What a couple of out-of-the-blue introductions these were. Too good to be true, then, was a follow-up album of duets between Bloom and Hersch from 1984, As One. Bloom’s “Waiting for Daylight” is a supple tone poem that is almost unfairly pretty, allowing her to demonstrate that her control of the soprano—its dynamics and slightly nasal sonority, but also its famously dodgy intonation—was extraordinary. As a saxophonist, Bloom came off as utterly singular even from early on. She could play fast and precise or loose and free, but she never sounded like any of her role models. On soprano, she did not seem vaguely “eastern” like Coltrane or pinched and urgent like Wayne Shorter. She was not tied to older swing or bop traditions, but neither did her sound seem sloppy or flailing like the free players. Here was a player with something new to say.

Hersch was right there with her. His tune “A Child’s Song” from As One had the delicacy and limpid melodicism of Chick Corea or Keith Jarrett, but the playing seemed wholly fresh at the same time. Am I imposing something on the way I hear this music if I repeat that Bloom’s voice on her instrument is beautiful in a way that could possibly reflect a female voice? (Am I going too far if I note that Fred Hersch is one of the few jazz musicians to be openly gay?)

Bloom, with her delicacy and directness, her willingness to step beyond convention even as she enchants, won me over quickly.

Consistency with Innovation

In the decades that followed, Bloom produced a body of work that was both consistent in its quality and subtly innovative. Though she started her career by starting her own record label (which was very rare in 1980), she recorded twice for Columbia in the mid-‘80s. Her reprise of “Mighty Lights” and a sterling “I Loves You, Porgy” from 1986’s Slalom should have been enough to show mainstream jazz fans that a certain restlessness with the past as well as an embrace of tradition could coexist easily. Again, Hersch was her trusty partner.

This record (and its 1987 Columbia companion, Modern Drama) was not some major label compromise, however. Bloom was moving forward on many fronts. Most plainly, she had started to experiment with “live electronics” as part of her sound. This involved employing effects that, in real time, allowed Bloom to create harmonics or delay, giving her sound a fuzziness, edge, fatness or abstraction. On Slalom’s “Miro”, Bloom not only splits the sound of her natural horn into multiple lines, but she also adds whirring synth blurs to her melodies as she sees fit in real time. It’s a dramatic, eerie effect that works in part, but only sometimes. On “Mighty Lights” it’s subtle, adding weight to her chirpy upper range rather than any artificiality.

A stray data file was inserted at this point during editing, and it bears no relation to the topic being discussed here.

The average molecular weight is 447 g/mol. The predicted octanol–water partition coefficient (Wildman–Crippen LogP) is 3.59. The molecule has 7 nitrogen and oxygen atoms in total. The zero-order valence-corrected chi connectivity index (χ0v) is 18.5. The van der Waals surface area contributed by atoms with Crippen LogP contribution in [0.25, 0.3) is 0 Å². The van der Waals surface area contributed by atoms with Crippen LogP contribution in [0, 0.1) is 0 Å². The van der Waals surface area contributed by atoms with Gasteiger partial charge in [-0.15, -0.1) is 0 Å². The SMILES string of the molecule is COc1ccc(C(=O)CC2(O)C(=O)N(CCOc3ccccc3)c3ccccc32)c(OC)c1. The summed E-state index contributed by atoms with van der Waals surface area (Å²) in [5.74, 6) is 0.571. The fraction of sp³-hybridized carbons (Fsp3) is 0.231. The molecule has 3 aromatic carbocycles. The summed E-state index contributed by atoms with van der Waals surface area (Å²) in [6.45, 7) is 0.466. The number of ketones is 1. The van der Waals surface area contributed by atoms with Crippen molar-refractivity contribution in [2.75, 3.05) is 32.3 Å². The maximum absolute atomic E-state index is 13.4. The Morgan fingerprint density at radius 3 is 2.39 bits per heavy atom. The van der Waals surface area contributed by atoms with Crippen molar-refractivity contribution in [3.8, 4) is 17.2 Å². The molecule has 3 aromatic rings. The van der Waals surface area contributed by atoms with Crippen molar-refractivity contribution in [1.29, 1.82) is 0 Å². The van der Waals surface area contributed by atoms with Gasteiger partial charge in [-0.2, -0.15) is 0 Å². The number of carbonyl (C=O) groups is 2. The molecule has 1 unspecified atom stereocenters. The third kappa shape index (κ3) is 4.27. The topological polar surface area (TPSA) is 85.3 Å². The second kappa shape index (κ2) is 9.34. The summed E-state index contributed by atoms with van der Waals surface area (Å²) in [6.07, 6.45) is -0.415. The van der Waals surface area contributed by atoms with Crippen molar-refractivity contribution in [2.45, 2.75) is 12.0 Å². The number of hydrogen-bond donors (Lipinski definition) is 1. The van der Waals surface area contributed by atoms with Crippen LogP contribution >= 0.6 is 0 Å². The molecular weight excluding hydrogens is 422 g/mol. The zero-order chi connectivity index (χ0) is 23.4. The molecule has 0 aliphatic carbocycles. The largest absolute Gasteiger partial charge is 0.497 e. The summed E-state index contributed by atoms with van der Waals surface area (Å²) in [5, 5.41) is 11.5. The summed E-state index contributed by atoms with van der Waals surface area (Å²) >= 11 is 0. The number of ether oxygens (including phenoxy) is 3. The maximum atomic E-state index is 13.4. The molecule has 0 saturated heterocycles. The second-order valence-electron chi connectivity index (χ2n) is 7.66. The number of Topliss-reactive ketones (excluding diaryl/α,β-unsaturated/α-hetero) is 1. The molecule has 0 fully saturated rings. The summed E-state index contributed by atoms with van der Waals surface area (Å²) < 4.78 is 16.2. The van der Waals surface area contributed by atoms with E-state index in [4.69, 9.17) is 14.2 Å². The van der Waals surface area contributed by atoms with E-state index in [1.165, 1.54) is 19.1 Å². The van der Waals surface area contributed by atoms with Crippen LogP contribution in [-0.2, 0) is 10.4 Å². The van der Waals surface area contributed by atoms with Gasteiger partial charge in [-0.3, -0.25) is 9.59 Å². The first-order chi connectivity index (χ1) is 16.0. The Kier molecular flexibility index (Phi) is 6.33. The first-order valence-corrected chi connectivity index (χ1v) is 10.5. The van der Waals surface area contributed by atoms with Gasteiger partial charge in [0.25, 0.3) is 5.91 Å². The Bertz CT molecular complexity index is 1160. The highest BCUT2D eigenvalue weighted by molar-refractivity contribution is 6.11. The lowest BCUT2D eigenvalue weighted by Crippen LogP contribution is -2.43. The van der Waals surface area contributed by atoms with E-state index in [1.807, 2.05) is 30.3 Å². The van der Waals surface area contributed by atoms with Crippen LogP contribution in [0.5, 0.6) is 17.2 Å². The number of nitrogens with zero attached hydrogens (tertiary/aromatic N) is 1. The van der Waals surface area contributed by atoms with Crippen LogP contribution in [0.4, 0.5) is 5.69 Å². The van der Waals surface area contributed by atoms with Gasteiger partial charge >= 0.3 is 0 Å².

Slalom introduced two other Bloomian motifs: her interest in the visual arts and in movement. “Miro” presages her 2003 album Chasing Paint, dedicated entirely to artist Jackson Pollack. On both recordings, it’s clear that Bloom is working in response to a different art form rather than trying to “mimic” it in any sense. “Jackson Pollack” certainly suggests a kind of “splashing” of melody, with the live electronics subtly adding to Bloom’s assertions of color and form, but “On Seeing JP” is less some reenactment of Pollack’s technique than a musical expression of the stirrings great art can create. “Ice Dancing (for Torvill and Dean)” is better than anything than I ever saw or heard while watching the Winter Olympics and makes it logical that Bloom would later compose for dance troupes such as Pilobolus.

The highlight of this run of recordings for me—each featuring Fred Hersch on piano and many also including Mark Dresser’s bass and Bobby Previte on drums—is The Red Quartets from 1999. Here the quartet sounds more symphonic while still achieving great intimacy. “Monk’s Rec Room” is a quirky evocation of the master but with the swirling lines that suit Bloom so well, “It’s a Corrugated World” shifts feels from funky to Latin to free ballad, and “Emergency” seems to work in a free jazz mode without ever losing control. The Red Quartets is the work of a player and composer who is completely in control of her own style and its relation to the tradition.

Topics: wingwalker